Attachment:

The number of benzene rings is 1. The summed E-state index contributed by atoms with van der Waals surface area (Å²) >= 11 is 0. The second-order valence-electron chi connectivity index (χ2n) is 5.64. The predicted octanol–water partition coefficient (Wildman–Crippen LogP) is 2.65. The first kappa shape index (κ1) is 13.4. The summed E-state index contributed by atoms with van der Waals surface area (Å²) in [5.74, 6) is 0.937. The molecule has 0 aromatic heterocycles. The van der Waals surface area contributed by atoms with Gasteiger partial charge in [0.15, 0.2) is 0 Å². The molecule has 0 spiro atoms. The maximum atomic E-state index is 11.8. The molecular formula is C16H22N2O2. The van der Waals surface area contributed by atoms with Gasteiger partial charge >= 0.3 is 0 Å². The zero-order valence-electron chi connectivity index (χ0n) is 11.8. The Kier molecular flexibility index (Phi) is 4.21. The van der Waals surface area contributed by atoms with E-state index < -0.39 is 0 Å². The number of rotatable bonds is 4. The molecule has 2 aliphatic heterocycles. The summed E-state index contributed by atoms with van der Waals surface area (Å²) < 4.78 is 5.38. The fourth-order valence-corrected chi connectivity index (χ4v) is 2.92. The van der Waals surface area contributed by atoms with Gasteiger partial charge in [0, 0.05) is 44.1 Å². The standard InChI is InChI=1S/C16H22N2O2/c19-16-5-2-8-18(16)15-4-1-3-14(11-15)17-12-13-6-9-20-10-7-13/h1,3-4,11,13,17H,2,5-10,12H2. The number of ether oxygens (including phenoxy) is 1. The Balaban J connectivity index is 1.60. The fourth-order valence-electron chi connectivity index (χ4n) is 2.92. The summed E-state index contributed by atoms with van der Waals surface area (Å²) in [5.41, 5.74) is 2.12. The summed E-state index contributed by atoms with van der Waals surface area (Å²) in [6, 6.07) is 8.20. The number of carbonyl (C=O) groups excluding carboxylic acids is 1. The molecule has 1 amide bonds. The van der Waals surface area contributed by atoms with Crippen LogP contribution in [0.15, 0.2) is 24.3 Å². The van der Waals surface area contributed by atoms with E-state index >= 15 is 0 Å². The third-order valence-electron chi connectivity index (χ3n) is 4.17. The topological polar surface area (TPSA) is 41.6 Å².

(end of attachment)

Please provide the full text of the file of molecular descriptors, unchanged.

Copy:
The number of benzene rings is 1. The summed E-state index contributed by atoms with van der Waals surface area (Å²) >= 11 is 0. The second-order valence-electron chi connectivity index (χ2n) is 5.64. The predicted octanol–water partition coefficient (Wildman–Crippen LogP) is 2.65. The first kappa shape index (κ1) is 13.4. The summed E-state index contributed by atoms with van der Waals surface area (Å²) in [5.74, 6) is 0.937. The molecule has 0 aromatic heterocycles. The van der Waals surface area contributed by atoms with Gasteiger partial charge in [0.15, 0.2) is 0 Å². The molecule has 0 spiro atoms. The maximum atomic E-state index is 11.8. The molecular formula is C16H22N2O2. The van der Waals surface area contributed by atoms with Gasteiger partial charge >= 0.3 is 0 Å². The zero-order valence-electron chi connectivity index (χ0n) is 11.8. The Kier molecular flexibility index (Phi) is 4.21. The van der Waals surface area contributed by atoms with E-state index < -0.39 is 0 Å². The number of rotatable bonds is 4. The molecule has 2 aliphatic heterocycles. The summed E-state index contributed by atoms with van der Waals surface area (Å²) < 4.78 is 5.38. The fourth-order valence-corrected chi connectivity index (χ4v) is 2.92. The van der Waals surface area contributed by atoms with Gasteiger partial charge in [0, 0.05) is 44.1 Å². The standard InChI is InChI=1S/C16H22N2O2/c19-16-5-2-8-18(16)15-4-1-3-14(11-15)17-12-13-6-9-20-10-7-13/h1,3-4,11,13,17H,2,5-10,12H2. The number of ether oxygens (including phenoxy) is 1. The Balaban J connectivity index is 1.60. The fourth-order valence-electron chi connectivity index (χ4n) is 2.92. The summed E-state index contributed by atoms with van der Waals surface area (Å²) in [5.41, 5.74) is 2.12. The summed E-state index contributed by atoms with van der Waals surface area (Å²) in [6, 6.07) is 8.20. The number of carbonyl (C=O) groups excluding carboxylic acids is 1. The molecule has 1 amide bonds. The van der Waals surface area contributed by atoms with Crippen LogP contribution in [0.15, 0.2) is 24.3 Å². The van der Waals surface area contributed by atoms with E-state index >= 15 is 0 Å². The third-order valence-electron chi connectivity index (χ3n) is 4.17. The topological polar surface area (TPSA) is 41.6 Å².